Senate, House Veterans’ Affairs Leaders Join Forces to Bolster VA’s Medical Supply Chain, Make Responsible Use of Taxpayer Dollars
Members call on VA Secretary to provide in-depth analysis on the effectiveness of Regional Readiness Centers
Senate and House Veterans’ Affairs Committee leaders Chairman Jon Tester (D-Mont.), Ranking Member Jerry Moran (R-Kan.), Chairman Mark Takano (D-Calif.), and Ranking Member Mike Bost (R-Ill.) are pushing to increase the resiliency of Department of Veterans Affairs’ (VA) medical supply chain and make responsible use of taxpayer dollars.
“We write to urge you to initiate an updated needs analysis and revised plan to properly align the number, size, and cost of the Veterans Health Administration (VHA) Regional Readiness Centers with the actual level of demand for their services,” the members wrote in a letter to VA Secretary Denis McDonough. “We appreciate the VHA team’s explanation to our staffs of the rationale for reducing the originally projected space to a smaller, more manageable space closer to VHA’s anticipated needs. We hope an updated analysis of VHA’s projected needs will help reduce the overall square footage being used for Regional Readiness Centers. This initiative must increase the resiliency of VA’s medical supply chain while making responsible use of taxpayer dollars.”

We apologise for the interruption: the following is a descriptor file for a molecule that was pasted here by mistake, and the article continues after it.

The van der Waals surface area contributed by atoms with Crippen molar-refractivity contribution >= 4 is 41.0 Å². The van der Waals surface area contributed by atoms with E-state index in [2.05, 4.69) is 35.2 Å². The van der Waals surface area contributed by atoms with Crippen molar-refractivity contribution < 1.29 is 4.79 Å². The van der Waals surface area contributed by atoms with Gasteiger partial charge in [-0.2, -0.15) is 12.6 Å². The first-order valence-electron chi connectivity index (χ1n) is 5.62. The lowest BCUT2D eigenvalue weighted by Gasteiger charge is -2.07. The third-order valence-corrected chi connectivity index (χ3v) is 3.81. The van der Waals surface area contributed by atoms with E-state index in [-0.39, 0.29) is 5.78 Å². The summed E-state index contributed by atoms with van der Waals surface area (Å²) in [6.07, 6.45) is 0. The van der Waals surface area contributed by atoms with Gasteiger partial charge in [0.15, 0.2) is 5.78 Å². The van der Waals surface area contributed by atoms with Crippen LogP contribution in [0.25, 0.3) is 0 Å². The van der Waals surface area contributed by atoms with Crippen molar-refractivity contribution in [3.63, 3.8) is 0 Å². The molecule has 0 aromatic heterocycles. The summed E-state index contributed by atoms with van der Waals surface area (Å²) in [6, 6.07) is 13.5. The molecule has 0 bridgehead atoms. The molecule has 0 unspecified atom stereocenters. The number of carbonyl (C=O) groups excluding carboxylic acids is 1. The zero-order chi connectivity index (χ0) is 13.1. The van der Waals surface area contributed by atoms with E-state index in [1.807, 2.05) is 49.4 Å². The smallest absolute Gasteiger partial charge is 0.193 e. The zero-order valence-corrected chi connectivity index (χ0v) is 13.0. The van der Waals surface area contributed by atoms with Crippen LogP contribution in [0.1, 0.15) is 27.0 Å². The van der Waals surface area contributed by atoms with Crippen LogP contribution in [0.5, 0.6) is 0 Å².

Regional Readiness Centers were established during the early months of the COVID-19 pandemic to aid in the management and resupply of personal protective equipment to better support VA in its ongoing mission to protect veterans and staff during the national health emergency. Currently, the VA is operating two Regional Readiness Centers spanning four facilities: a West Coast Regional Readiness Center consisting of an approximately 100,000-square-foot warehouse in San Joaquin, California, and a Northeastern Regional Readiness Center consisting of an 863,000-square-foot warehouse in Chambersburg, Pennsylvania, a 100,000-square-foot warehouse in New Cumberland, Pennsylvania, and a 50,000-square-foot warehouse in Mechanicsburg, Pennsylvania.
The members continued, “We remain concerned that, if demand from VA medical centers for additional personal protective equipment does not increase, the Department risks wasting millions of dollars on unneeded warehouse space. We also would like to ensure that the program is storing the right mix of supply types that may be needed for future national emergencies and shortages.”
Read the members’ full letter HERE.